The Ministry of Mines and Mining Development has denied knowledge of a long-standing mining wrangle at Togotsweu village in Plumtree.
This is after a local mining syndicate Mjiki Family Mining Syndicate fronted by Mathanzima Tshuma, who discovered the precious mineral in his field, claimed that another syndicate had swindled them of their mine claim.
In August last year, the villagers stumbled on the precious mineral and decided to come together to form a mining syndicate.
They then raised ZAR45 000 and US$750 to fund the mine operation.
Trouble brewed when three women: Lucia Ndlovu, Judith Mizha and Sicelo Siziba allegedly invaded the mine and started operating while the villagers awaited response for their mining license applications.
The villagers approached the High Court seeking an order to prohibit the three from mining and it was granted in their favour, however the mining operations have not yet been stopped.
In an interview with CITE, Matabeleland South Provincial Mines Director Tichaona Makuza, said his office was not aware of the wrangle and had not had sight of the High Court order.
“This is the first time I am hearing about this. The villagers were supposed to approach our offices with their concerns and we assist them in the best way possible,” said Makuza.
“If it is so that they approached the High Court seeking a prohibition order then we were never cited in the papers as respondents. If they are saying the order was granted in their favor how then do, we enforce it when we never given the papers?”
The villagers cited they had approached various offices but had not obtained any assistance.
Venn Linos Tshuma, the village head, said since the alleged hostile mine takeover, their lives have been affected.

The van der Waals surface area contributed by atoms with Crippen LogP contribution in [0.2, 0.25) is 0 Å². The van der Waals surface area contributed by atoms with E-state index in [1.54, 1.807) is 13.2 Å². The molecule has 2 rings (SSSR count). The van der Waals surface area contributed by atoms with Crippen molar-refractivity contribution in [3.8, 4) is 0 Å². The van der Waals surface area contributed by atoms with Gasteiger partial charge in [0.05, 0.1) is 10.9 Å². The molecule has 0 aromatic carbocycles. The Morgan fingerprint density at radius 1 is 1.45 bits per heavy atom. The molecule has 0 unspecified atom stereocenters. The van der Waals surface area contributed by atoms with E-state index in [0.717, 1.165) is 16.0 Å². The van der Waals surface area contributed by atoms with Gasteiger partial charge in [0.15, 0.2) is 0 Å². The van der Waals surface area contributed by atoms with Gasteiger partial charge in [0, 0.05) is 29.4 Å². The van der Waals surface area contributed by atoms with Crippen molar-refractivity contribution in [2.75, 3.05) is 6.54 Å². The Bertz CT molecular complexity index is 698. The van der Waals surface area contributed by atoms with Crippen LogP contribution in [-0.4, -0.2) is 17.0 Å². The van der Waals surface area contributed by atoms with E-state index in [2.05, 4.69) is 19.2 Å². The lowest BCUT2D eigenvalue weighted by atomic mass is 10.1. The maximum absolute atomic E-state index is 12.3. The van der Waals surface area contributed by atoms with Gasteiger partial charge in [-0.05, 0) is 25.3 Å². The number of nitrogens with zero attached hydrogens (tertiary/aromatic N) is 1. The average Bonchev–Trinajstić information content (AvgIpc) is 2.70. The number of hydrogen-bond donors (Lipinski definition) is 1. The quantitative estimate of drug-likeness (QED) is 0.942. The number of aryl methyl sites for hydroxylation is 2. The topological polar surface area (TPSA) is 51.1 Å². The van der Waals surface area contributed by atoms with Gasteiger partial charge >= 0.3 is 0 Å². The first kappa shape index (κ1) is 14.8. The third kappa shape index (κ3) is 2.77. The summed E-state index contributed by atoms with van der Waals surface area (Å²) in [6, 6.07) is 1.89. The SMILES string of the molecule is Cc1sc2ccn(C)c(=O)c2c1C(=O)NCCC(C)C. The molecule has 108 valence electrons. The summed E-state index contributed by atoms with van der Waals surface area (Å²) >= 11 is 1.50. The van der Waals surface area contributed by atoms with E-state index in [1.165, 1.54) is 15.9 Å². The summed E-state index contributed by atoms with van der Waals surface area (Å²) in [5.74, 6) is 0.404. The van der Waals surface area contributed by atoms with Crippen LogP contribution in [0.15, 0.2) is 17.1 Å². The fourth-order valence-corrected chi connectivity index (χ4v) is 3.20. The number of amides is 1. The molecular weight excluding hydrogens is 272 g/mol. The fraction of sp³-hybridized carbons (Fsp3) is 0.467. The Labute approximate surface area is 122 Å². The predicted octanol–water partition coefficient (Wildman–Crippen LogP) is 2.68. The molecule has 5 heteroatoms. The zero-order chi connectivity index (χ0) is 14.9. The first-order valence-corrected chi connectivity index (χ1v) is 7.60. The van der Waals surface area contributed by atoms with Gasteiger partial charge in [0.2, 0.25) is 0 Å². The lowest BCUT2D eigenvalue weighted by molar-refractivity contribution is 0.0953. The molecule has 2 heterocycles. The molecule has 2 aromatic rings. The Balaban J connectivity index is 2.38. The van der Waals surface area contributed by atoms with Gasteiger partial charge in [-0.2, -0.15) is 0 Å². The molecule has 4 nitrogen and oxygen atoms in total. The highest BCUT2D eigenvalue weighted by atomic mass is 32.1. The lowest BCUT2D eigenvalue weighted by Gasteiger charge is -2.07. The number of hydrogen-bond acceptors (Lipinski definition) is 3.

He said efforts to seek assistance from the police yielded no positive results.
“They just dig around our homesteads and in our fields. Whenever we approach the police for assistance they tell us they do not have transport to come to our area. Funny enough when these six go to the police they get escorted to our area,” Tshuma claimed.
Tshuma said recently, Ndlovu (one of the women who took over the mine) and her accomplices came to the village and called for a ‘meeting’.
He said when the villagers had gathered, two police officers emerged and informed all the villagers that they had been arrested for defying a lockdown order by partaking in public gatherings.
“When the police told the people they had been arrested, some attempted to flee from the gathering. One officer who had a gun fired a warning shot. They thus rounded up 23 villagers. They took them to Mphoengs police station around 11 AM. The villagers were only taken to Plumtree town around midnight so that they could be taken to court in the morning,” narrated Tshuma.
“The villagers,” Tshuma added, “went to court but were subsequently dismissed after Ndlovu and her accomplices were a no show at the court.”
According to some confidential documents seen by CITE, the mine produces an average of 90 grams of gold.
The document stated that this attracts greediness and corrupt practices hence there is a need to monitor what would have been pegged as well as what the surveyor and records officer establish.
Tshuma further noted that the villagers, under Mjiki Family Mining Syndicate, approached the High Court seeking an order to prohibit the invaders from mining and the court ruled in their favour.
The court order seen by this publication, cited one Judith Mizha, Lomile Investment, Ministry of Mines, and Sealskin Trading as respondents.
Tshuma said no matter how much they have tried to seek help, no one has assisted them in bringing Ndlovu and accomplices to comply with the High Court order.